Here comes my personal short and distinctive recap of what happened during the 2024 World Economic Forum in Davos. It will cover People, Business as usual, AI, and Sustainability.

But first, let me get to comments I heard again this year about my trip:

“Karel, how can you, as an advocate for humane innovations for sustainable circularity and systems change, head to the World Economic Forum in Davos? Isn’t this quite imposturous? Shouldn’t you mark your stance by not going there?”

As an answer, I first like to quote acclaimed Chris Luebkeman from ETH Zurich: “4 out 7 days a week, I am an optimist. And I don’t want to change that.” And in order to remain optimistic, I am going to the places that are in need of change. Also, Davos is a place where one can be united by differences. If we stop having a discussion with people we do not agree, then we stop being democratic.


In one of the first sessions I attended, Kim Dabbs from Steelcase beautifully coined: “fitting in is the opposite of belonging”. That explains everything. For example, when Deutsche Bank’s CEO, Christian Sewing, is calling for a different attitude towards work. That it’s the foundation of social welfare in Germany, and a 4 day work week at same pay is impossible. Then, the question is: are we belonging to the place we work, or are we just fitting in? Because we belong in the places we trust, we can be ourselves, feel at home, and build friendships. However, when we fit in, we have to adjust. Ask yourself: Do you belong to the place where you work, and how much time would you then spend? Oh, and most people fit into Davos.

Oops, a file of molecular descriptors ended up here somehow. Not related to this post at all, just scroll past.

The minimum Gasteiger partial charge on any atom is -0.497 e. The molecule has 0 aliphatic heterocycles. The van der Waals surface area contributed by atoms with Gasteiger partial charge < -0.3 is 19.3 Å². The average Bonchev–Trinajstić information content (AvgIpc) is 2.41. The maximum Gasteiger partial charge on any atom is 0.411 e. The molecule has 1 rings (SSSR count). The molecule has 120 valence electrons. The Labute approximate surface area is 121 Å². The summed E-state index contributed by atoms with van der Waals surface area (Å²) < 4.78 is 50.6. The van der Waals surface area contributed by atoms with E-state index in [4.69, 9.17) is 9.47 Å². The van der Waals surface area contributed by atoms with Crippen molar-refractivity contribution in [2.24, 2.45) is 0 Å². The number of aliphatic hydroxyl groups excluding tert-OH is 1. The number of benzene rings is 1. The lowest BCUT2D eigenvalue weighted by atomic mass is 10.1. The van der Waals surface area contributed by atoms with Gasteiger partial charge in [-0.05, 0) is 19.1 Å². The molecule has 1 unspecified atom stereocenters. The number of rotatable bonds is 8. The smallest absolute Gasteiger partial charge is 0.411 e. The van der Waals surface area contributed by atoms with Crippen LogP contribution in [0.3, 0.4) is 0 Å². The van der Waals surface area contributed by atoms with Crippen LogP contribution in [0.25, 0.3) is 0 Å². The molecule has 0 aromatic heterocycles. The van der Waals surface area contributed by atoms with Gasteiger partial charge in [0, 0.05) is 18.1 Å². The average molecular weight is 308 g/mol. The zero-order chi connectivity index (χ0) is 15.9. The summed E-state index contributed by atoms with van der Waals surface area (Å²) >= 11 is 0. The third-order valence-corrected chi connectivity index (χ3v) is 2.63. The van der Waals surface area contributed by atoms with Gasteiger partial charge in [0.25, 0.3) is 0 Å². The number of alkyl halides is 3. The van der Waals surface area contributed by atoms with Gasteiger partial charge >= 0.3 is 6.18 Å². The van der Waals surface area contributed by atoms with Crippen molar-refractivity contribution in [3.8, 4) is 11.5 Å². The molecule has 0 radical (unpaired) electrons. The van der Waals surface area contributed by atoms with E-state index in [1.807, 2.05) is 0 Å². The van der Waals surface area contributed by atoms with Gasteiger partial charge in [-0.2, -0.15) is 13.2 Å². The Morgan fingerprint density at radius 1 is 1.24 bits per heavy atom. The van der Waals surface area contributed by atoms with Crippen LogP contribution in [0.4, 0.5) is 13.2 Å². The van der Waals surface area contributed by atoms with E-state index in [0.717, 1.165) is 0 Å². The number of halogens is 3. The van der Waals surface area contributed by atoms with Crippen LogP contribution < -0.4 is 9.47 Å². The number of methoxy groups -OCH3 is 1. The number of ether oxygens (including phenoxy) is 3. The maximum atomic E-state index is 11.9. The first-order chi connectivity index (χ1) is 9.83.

Talking about belonging in the context of business, I have two observations to share (despite everything being business-related). First, if you are living in any one of the European countries, then you might consider yourself a European. As such, Europe should finally draw from its unity and build one single European market with only one set of regulations. The fragmentation of markets and the country-specific regulations (next to the EU ones) is just making business inefficient. To give you an example, despite similar market size Europe has more than 100 telecommunication companies, the US only has 3 to 4. Hence, collaboration and inclusion were a topic in Davos and should be our way forward globally.

I know it’s nothing new, but looking at current economic challenges and the needed transition to net zero, making businesses more effective is imperative.

Second, Germany’s current economic struggle and the doomsday mood you experience (check out the McKinsey report on German layoffs planed in 2024) are mostly self-inflicted, biased and might end up in a self-fulfilling prophecy. True, the heydays of 2010s are over and will not come back anytime soon(?). However, talking to a global community of business executives gives you quite a different perspective with an empowering outlook. Another reason to stop thinking in country specific markets.